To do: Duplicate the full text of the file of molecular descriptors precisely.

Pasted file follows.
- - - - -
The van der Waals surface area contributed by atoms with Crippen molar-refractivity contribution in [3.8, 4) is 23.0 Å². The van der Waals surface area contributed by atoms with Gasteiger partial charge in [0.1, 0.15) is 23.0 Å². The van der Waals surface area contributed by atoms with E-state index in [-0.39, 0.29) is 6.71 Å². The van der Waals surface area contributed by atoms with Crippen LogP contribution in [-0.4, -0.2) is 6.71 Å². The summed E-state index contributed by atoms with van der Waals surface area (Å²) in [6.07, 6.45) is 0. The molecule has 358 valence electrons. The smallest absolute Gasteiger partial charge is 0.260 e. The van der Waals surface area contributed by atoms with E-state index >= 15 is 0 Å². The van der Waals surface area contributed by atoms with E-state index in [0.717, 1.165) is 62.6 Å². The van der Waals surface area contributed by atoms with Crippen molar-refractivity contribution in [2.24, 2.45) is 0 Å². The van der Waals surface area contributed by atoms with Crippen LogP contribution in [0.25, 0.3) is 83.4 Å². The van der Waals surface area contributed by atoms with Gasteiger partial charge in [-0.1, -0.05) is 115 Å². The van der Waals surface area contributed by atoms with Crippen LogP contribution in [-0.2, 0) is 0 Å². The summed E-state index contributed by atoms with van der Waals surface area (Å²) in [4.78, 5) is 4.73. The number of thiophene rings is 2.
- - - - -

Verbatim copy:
The van der Waals surface area contributed by atoms with Crippen molar-refractivity contribution in [3.8, 4) is 23.0 Å². The van der Waals surface area contributed by atoms with Gasteiger partial charge in [0.1, 0.15) is 23.0 Å². The van der Waals surface area contributed by atoms with E-state index in [-0.39, 0.29) is 6.71 Å². The van der Waals surface area contributed by atoms with Crippen LogP contribution in [-0.4, -0.2) is 6.71 Å². The summed E-state index contributed by atoms with van der Waals surface area (Å²) in [6.07, 6.45) is 0. The molecule has 358 valence electrons. The smallest absolute Gasteiger partial charge is 0.260 e. The van der Waals surface area contributed by atoms with E-state index >= 15 is 0 Å². The van der Waals surface area contributed by atoms with E-state index in [0.717, 1.165) is 62.6 Å². The van der Waals surface area contributed by atoms with Crippen molar-refractivity contribution in [2.24, 2.45) is 0 Å². The van der Waals surface area contributed by atoms with Crippen LogP contribution in [0.25, 0.3) is 83.4 Å². The van der Waals surface area contributed by atoms with Gasteiger partial charge in [-0.1, -0.05) is 115 Å². The van der Waals surface area contributed by atoms with Crippen LogP contribution in [-0.2, 0) is 0 Å². The summed E-state index contributed by atoms with van der Waals surface area (Å²) in [4.78, 5) is 4.73. The number of thiophene rings is 2.